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6th January, 2021

Are employees entitled to refuse to return to work on health and safety grounds due to COVID-19 concerns?

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With the UK being placed back into lockdown and the government guidance for anyone who can work from home to do so, it is understandable that employees who cannot work from home having concerns about attending the workplace, whether they fear for their health or that of their loved ones.  This can often find itself at odds with the needs of a business which may require the employee to come into the workplace if they cannot work at home.  In many cases this will have been addressed by employers during the first lockdown, but individual circumstances and business needs can change over time.

This can place a strain on the employer/employee relationship and lead to friction or disagreement between them. Employers must balance the needs of the business and the duty to protect, as far as reasonably practicable, employee’s health, safety and welfare in a difficult and ever-changing work environment.

It is important therefore, that employers are aware of their legal requirement in line with health and safety to provide a safe working environment for their employees and workers. An employee has a right not to be subjected to a detriment if they refuse to attend work because of a ‘reasonable belief of serious and imminent danger’ (s.44 Employment Rights Act 1996 (“ERA”)).  For example, a failure to pay someone because they refuse to attend work over genuine fears for their health and safety, may amount to a detriment.  We have seen an increase in this being used by employees for COVID related reasons and will no doubt see more cases being tested in the tribunals in the coming months.  Employers should seek legal advice in such situations and take a cautious approach to not paying an employee who has concerns about returning to work.  Communication with employees is the key to try and understand their concerns and address them (wherever possible) to enable them to feel safe in the workplace.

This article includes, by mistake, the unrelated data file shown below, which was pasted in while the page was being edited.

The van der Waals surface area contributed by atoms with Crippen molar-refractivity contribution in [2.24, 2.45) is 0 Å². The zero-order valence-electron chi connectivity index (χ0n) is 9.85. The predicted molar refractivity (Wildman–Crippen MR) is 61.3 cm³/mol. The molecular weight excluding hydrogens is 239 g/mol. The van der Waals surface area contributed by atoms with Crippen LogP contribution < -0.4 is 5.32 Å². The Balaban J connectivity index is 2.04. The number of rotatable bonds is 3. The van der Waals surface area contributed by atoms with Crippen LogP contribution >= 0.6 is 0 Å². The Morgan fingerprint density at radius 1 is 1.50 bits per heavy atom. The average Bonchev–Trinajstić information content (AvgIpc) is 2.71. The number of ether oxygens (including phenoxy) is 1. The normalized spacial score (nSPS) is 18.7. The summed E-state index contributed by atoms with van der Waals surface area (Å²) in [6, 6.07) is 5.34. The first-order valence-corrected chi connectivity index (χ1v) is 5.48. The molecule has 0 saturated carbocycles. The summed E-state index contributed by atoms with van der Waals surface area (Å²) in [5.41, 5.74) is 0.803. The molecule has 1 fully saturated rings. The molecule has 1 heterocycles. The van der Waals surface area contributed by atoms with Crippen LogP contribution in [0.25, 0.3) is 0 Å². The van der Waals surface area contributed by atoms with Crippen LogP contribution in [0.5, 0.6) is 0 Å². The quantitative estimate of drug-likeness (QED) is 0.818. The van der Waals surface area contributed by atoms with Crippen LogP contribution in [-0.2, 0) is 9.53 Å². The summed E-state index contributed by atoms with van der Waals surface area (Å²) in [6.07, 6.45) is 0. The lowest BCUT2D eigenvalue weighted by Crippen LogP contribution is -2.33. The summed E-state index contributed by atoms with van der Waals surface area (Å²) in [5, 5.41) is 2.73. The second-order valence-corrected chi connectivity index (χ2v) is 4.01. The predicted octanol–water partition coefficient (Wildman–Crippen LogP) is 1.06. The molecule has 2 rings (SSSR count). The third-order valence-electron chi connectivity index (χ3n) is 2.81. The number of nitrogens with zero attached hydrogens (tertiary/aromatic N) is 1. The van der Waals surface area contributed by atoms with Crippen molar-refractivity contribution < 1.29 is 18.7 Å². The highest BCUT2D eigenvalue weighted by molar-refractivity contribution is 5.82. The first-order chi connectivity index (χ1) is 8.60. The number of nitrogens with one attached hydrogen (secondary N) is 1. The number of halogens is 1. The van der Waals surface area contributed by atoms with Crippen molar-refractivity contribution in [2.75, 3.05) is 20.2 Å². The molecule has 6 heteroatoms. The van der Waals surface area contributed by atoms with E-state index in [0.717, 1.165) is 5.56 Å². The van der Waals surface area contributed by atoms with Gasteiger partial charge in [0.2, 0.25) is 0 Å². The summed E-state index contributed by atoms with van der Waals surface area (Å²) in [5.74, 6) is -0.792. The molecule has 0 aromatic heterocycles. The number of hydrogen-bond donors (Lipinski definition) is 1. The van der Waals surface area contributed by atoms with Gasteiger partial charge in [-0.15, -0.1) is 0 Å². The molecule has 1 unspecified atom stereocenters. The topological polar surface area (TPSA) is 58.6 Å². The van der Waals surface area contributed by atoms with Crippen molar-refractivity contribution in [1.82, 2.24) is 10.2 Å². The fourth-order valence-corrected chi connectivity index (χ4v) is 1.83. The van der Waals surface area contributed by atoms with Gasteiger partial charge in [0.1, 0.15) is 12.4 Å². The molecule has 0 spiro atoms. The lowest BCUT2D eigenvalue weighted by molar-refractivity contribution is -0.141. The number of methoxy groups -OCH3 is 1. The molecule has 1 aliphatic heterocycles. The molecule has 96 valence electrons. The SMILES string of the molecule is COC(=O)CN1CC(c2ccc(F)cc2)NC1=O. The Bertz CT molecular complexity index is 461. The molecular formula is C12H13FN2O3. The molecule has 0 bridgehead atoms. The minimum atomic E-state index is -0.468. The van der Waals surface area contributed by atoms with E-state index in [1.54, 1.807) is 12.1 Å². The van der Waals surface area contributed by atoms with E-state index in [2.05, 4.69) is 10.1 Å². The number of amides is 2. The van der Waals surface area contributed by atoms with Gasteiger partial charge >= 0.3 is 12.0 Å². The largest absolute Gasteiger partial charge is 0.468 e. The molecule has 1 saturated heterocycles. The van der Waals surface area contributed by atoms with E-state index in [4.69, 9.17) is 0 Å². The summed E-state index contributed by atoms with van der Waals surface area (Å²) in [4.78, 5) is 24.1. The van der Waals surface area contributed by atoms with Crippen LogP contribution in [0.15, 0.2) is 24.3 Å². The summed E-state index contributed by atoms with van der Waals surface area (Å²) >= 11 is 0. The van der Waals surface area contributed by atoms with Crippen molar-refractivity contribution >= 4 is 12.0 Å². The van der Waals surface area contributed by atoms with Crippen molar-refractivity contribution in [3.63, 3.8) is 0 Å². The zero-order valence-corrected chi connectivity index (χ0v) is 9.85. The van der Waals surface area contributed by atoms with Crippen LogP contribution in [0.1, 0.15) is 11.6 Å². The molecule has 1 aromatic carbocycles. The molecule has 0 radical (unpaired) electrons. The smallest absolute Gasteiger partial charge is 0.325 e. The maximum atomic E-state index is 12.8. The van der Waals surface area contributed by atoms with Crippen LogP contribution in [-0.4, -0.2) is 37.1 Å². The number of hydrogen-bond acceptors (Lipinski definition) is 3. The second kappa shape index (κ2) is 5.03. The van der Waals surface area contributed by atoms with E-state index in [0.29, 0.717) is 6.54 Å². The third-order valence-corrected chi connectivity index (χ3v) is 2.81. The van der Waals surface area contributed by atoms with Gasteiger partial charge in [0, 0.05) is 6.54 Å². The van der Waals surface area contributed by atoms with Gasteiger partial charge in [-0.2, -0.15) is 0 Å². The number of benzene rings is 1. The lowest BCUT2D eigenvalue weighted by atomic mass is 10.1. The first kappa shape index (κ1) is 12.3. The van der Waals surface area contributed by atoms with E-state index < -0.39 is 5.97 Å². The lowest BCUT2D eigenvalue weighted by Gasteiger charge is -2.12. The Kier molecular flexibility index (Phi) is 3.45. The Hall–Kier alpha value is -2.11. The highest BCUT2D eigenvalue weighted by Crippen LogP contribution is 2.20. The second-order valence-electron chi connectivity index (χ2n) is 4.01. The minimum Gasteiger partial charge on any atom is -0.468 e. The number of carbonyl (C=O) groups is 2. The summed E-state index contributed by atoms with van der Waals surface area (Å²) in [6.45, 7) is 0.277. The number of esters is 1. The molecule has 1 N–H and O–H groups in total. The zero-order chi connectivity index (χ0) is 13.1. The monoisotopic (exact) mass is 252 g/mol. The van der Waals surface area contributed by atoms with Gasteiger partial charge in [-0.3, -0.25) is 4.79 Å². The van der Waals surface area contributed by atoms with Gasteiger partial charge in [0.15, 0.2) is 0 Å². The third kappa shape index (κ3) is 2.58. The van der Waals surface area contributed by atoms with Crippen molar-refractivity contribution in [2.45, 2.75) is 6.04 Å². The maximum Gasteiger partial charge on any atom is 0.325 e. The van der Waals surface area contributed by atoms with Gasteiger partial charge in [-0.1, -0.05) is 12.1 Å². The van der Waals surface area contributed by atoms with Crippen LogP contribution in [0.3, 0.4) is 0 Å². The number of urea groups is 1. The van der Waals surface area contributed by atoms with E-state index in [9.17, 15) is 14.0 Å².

It is therefore important that employers take steps to ensure, as far as possible, that the workplace is sufficiently safe and to make employees returning, or those continuing to come into the workplace feel safe.  This is not an exhaustive list, but we have outlined below some practical steps for employers to consider:

  1. Ensure compliance with the Government’s COVID-secure workplace safety guidelines guidelines contain 14 guides covering a range of industries and employers may need to refer to more than one guide depending on the nature of their business and have been updated today, 6 January 2021. Ensuring compliance with the COVID-19 safety guidelines and specific risk assessments provided by the government to ease concerns which employees may have with the guidelines will help mitigate any potential risks. Ensure safe systems of work are in place and adapted and updated, where appropriate.These guidelines are a minimum requirement for employers to comply with and a failure to do so is likely to lead to real and significant risks in respect of health and safety, whistleblowing claims, employees refusing to come into work, claims for unlawful deductions from wages and employees resigning and claiming constructive unfair dismissal.